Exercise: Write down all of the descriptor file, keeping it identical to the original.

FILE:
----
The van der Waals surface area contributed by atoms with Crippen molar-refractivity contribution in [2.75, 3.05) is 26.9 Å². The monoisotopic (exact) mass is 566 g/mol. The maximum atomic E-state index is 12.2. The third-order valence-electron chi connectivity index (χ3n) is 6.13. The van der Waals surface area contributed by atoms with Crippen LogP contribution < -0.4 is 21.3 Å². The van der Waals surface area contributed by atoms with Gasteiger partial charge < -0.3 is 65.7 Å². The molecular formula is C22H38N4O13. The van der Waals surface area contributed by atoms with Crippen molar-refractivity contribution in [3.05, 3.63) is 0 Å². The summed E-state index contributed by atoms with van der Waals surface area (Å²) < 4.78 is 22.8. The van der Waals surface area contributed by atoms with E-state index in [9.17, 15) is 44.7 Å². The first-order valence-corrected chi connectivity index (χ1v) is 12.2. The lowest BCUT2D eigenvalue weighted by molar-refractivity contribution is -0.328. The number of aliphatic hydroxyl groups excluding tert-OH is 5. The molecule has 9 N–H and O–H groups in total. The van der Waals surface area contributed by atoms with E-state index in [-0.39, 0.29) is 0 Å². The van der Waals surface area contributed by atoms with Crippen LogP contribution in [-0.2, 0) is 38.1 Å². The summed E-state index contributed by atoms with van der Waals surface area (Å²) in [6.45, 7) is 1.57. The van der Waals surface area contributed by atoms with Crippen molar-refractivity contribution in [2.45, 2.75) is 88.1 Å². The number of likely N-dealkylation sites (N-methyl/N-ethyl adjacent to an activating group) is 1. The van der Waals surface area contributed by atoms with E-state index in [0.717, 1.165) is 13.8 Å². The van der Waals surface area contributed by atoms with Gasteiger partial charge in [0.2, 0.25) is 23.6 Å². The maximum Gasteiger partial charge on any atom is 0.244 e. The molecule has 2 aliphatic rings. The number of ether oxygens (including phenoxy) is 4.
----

The van der Waals surface area contributed by atoms with Crippen molar-refractivity contribution in [2.75, 3.05) is 26.9 Å². The monoisotopic (exact) mass is 566 g/mol. The maximum atomic E-state index is 12.2. The third-order valence-electron chi connectivity index (χ3n) is 6.13. The van der Waals surface area contributed by atoms with Crippen LogP contribution < -0.4 is 21.3 Å². The van der Waals surface area contributed by atoms with Gasteiger partial charge < -0.3 is 65.7 Å². The molecular formula is C22H38N4O13. The van der Waals surface area contributed by atoms with Crippen molar-refractivity contribution in [3.05, 3.63) is 0 Å². The summed E-state index contributed by atoms with van der Waals surface area (Å²) < 4.78 is 22.8. The van der Waals surface area contributed by atoms with E-state index in [9.17, 15) is 44.7 Å². The first-order valence-corrected chi connectivity index (χ1v) is 12.2. The lowest BCUT2D eigenvalue weighted by molar-refractivity contribution is -0.328. The number of aliphatic hydroxyl groups excluding tert-OH is 5. The molecule has 9 N–H and O–H groups in total. The van der Waals surface area contributed by atoms with E-state index in [-0.39, 0.29) is 0 Å². The van der Waals surface area contributed by atoms with Crippen LogP contribution in [-0.2, 0) is 38.1 Å². The summed E-state index contributed by atoms with van der Waals surface area (Å²) in [6.45, 7) is 1.57. The van der Waals surface area contributed by atoms with Crippen molar-refractivity contribution in [2.45, 2.75) is 88.1 Å². The number of likely N-dealkylation sites (N-methyl/N-ethyl adjacent to an activating group) is 1. The van der Waals surface area contributed by atoms with E-state index in [0.717, 1.165) is 13.8 Å². The van der Waals surface area contributed by atoms with Gasteiger partial charge in [0.2, 0.25) is 23.6 Å². The maximum Gasteiger partial charge on any atom is 0.244 e. The molecule has 2 aliphatic rings. The number of ether oxygens (including phenoxy) is 4.